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Coastal erosion Croatia

Vulnerabilities - Current situation

The Croatian coastline is 5,835 km long. Data on the length that is artificially protected or modified is scarce. The coastline mostly consists of carbonate rocks. These rocks are more prone to karst processes that mechanical weathering. The hinterland carbonate composition influence development of karstic relief with a poorly developed river network with a small or restricted discharge. Amounts of terrigenous material (potential beach sediments) are negligible (2).

The Adriatic Sea is microtidal with a tidal amplitude between 0.22 and 1.2 m (5). Wave heights are usually between 0.5 and 1.5 m while wave higher than 5 m rarely occur.

There are numerous gravel pocket beaches all along the coast, often serving as ports and recreational centres. The only real hazards for these beaches are the projected sea-level rise and increased storminess. Erosion of natural beaches shows that the sedimentary deficit is a general problem in some regions. Artificial beaches are created by sporadically hauling in truckloads of crushed stone. In order to prevent erosion, numerous groins have been built, which cause selective erosion (1).

About 6% of the coastal rock is flysch (alternating marls, siltstones and sandstones). This rock stretches along the entire Slovenian coast and along parts of the coast of Croatia and Montenegro. Badlands are a common erosional landscape on the flysch, and cliffed coasts evolve under destructive wave impact and subaerial weathering and erosional processes. In these rocks, rock falls occur frequently, endangering the road and beaches. These events are mitigated by constructing artificial drainage systems, stone walls and concrete sills, or utilizing protection by wire mesh and concrete. Most of these protection structures are not planned but randomly built (1).

Vulnerabilities - Future situation

The vulnerability of the Croatian coastal zone to erosion has been assessed for a sea level rise of 20 cm and 86 cm, respectively (4). At a sea level rise of 20 cm, the Croatian coast is not exposed to erosion processes. In the predominant part of the coast, the coast flooding due to the sea level increase will be experienced only in the low-lying areas, which includes the majority of small beaches. These changes will as a whole have a relatively small impact on the economic activities such as agriculture, fishery, tourist industry and the residential sector. … It is highly probable that the increase in the sea level and the resulting increase in groundwater table will not affect the agricultural activity in the low-lying coastal areas. … The sea level increase could cause saline water intrusion into the ground and surface waters in the coastal belt, and this could negatively affect the potable water supply and agriculture. The impact on groundwater and increase in intrusion are difficult to evaluate because of insufficient data, but it is realistic to expect that they will not be high.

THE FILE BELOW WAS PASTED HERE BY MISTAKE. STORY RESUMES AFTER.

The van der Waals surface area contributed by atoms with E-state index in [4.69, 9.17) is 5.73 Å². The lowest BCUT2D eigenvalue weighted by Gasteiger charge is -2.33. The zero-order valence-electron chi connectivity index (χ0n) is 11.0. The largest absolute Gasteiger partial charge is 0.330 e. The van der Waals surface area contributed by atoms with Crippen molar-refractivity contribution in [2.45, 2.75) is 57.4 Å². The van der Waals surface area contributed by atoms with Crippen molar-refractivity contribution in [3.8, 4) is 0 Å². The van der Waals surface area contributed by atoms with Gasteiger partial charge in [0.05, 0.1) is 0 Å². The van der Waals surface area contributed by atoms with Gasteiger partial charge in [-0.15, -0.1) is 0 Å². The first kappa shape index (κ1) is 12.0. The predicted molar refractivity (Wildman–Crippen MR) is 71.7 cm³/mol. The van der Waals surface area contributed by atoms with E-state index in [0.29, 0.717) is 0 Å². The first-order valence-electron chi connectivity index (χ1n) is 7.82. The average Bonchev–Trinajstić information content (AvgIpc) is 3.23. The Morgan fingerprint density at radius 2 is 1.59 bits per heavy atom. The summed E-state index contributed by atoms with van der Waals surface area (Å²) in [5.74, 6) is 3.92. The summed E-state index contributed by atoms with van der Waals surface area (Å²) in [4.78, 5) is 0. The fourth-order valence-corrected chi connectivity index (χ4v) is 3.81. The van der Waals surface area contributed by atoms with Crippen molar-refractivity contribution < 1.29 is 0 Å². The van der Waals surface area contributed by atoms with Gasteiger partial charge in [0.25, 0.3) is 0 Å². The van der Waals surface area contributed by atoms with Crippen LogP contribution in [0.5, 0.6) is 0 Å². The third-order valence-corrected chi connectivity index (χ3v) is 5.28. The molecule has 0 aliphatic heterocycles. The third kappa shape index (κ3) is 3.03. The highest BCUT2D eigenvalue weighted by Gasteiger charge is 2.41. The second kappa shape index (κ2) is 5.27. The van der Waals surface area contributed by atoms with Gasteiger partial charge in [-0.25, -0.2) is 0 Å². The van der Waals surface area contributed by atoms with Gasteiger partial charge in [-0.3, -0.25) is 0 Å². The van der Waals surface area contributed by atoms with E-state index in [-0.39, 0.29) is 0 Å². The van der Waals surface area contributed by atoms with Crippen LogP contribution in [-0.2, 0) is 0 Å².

The effects on coastal erosion and existing pocket beaches is expected to be negligible because the majority of the pocket beaches are relatively steep sand and gravel deposits and are therefore, along with most of coastline, resistant to erosion (3).

At a sea level rise of 86 cm, the increase in the sea level will have the strongest effect on erosion in the territory of the city of Nin. There is a high probability that such sea level increase will cause erosion in some other zones as well.

At a sea level rise of 86 cmexisting pocket sand and gravel beaches would be inundated, but a significant number of them would be re-established further landward under wave activity and erosion where slopes permitted. In addition, artificial beaches could be constructed within tourist complexes. Therefore, in the long term, beach inundation would probably only have minor effects on tourism (3).


The references below are cited in full in a separate map 'References'. Please click here if you are looking for the full references for Croatia.

  1. Pikelj et al. (2013)
  2. Sondi et al. (2008), in: Pikelj et al. (2013)
  3. Baric et al. (2008)
  4. Republic of Croatia, Ministry of Environmental Protection and Physical Planning (2001)
  5. Lambeck et al. (2004), in: Pikelj et al. (2013)